Big promises and band-aid solutions: Will small business ever see respite from soaring energy costs?
Thursday, May 16, 2019/
With the upcoming federal election in a few days, coupled with the federal budget released in April, Treasurer Josh Frydenberg’s $7.1 billion surplus received extensive praise as it looked to provide respite for millions of Australians via tax cuts come the end of the financial year.
Naturally, these cuts are going to provide confidence to those, particularly small-business owners, suffering from flat wages and cost-of-living pressures, which have seemingly worsened in recent times. Also announced as part of the budget was a one-off payment to help the 3.9 million eligible Australians with surging energy prices.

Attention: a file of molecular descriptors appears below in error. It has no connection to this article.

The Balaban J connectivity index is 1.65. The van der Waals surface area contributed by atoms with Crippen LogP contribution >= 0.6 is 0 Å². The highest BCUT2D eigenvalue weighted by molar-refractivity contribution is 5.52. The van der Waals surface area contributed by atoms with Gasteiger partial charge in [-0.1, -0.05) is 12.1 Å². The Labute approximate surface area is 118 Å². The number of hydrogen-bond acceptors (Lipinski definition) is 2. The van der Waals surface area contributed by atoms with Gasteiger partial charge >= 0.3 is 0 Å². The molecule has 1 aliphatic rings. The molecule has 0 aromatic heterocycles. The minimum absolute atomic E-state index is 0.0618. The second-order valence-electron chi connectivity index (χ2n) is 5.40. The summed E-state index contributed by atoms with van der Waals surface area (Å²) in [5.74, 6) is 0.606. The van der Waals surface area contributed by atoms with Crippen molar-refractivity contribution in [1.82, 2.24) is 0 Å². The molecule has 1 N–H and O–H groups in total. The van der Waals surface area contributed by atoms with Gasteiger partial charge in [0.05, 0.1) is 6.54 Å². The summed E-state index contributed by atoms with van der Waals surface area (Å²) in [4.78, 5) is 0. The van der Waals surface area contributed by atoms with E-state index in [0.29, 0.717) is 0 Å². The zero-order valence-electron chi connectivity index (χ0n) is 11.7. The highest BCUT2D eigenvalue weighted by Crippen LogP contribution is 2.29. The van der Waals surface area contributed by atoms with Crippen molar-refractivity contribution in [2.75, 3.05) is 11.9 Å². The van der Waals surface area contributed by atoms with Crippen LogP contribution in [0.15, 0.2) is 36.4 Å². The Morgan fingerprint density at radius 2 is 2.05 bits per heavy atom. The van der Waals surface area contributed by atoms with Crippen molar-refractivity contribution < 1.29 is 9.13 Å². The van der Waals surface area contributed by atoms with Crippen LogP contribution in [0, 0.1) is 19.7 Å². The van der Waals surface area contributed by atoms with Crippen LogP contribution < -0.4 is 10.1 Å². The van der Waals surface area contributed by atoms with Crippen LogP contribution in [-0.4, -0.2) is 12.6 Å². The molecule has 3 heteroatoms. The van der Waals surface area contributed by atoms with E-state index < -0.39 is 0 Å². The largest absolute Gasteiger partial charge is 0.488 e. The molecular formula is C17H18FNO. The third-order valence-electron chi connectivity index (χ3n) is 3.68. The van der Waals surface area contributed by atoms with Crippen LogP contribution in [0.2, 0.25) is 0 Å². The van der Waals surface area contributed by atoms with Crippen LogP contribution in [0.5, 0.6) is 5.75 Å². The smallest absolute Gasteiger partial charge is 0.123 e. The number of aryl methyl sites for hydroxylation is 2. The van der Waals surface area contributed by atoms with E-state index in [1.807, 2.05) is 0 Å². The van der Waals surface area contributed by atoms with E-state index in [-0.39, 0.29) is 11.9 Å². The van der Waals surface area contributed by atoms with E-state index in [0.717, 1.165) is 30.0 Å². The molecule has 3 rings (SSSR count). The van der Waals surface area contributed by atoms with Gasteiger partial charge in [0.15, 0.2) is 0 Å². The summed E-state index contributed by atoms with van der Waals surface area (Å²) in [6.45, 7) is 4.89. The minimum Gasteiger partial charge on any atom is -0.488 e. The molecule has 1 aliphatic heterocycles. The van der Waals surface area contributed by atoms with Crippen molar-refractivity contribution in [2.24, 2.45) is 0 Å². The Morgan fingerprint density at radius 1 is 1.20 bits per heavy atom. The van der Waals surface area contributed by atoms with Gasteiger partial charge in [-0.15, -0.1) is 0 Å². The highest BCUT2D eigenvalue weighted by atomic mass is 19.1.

Meanwhile, the almost 2.2 million small businesses across the country are suffering. A 2018 report by Energy Consumers Australia uncovered that retail bills for small businesses in South Australia and the ACT had increased by 22% compared with the same time last year. Similarly, businesses are suffering in NSW, with an increase of 15%.
On the surface, Frydenberg and the Coalition seem generous. However, we really need to question, is any type of contribution really going to alleviate the pain as energy prices continue to soar?
The answer is a hard no. Is it an election sweetener? Yes. Is it a band-aid cure? Also, yes. Will it be effective beyond 2019? No, as we have far deeper challenges that need to be addressed in order to lower electricity costs for all Australians. And we need to act quickly.